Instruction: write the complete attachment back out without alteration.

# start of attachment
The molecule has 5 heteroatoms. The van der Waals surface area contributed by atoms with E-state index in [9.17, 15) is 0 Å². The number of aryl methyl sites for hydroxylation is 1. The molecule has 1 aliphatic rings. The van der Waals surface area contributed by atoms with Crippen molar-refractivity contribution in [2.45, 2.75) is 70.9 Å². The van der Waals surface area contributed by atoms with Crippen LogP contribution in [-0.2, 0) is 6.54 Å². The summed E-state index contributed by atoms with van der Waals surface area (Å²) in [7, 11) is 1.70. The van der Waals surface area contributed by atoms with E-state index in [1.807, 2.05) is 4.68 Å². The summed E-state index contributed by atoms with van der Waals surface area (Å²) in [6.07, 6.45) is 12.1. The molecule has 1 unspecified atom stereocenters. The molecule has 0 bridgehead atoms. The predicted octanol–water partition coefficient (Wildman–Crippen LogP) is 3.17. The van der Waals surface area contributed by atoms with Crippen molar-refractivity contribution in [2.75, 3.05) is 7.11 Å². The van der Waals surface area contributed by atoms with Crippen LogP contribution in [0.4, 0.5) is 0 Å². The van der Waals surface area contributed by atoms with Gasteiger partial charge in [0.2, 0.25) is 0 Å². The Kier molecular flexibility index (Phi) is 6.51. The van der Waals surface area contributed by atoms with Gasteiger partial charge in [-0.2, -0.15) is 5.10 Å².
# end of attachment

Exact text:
The molecule has 5 heteroatoms. The van der Waals surface area contributed by atoms with E-state index in [9.17, 15) is 0 Å². The number of aryl methyl sites for hydroxylation is 1. The molecule has 1 aliphatic rings. The van der Waals surface area contributed by atoms with Crippen molar-refractivity contribution in [2.45, 2.75) is 70.9 Å². The van der Waals surface area contributed by atoms with Crippen LogP contribution in [-0.2, 0) is 6.54 Å². The summed E-state index contributed by atoms with van der Waals surface area (Å²) in [7, 11) is 1.70. The van der Waals surface area contributed by atoms with E-state index in [1.807, 2.05) is 4.68 Å². The summed E-state index contributed by atoms with van der Waals surface area (Å²) in [6.07, 6.45) is 12.1. The molecule has 1 unspecified atom stereocenters. The molecule has 0 bridgehead atoms. The predicted octanol–water partition coefficient (Wildman–Crippen LogP) is 3.17. The van der Waals surface area contributed by atoms with Crippen molar-refractivity contribution in [2.75, 3.05) is 7.11 Å². The van der Waals surface area contributed by atoms with Crippen LogP contribution in [0.4, 0.5) is 0 Å². The van der Waals surface area contributed by atoms with Gasteiger partial charge in [0.2, 0.25) is 0 Å². The Kier molecular flexibility index (Phi) is 6.51. The van der Waals surface area contributed by atoms with Gasteiger partial charge in [-0.2, -0.15) is 5.10 Å².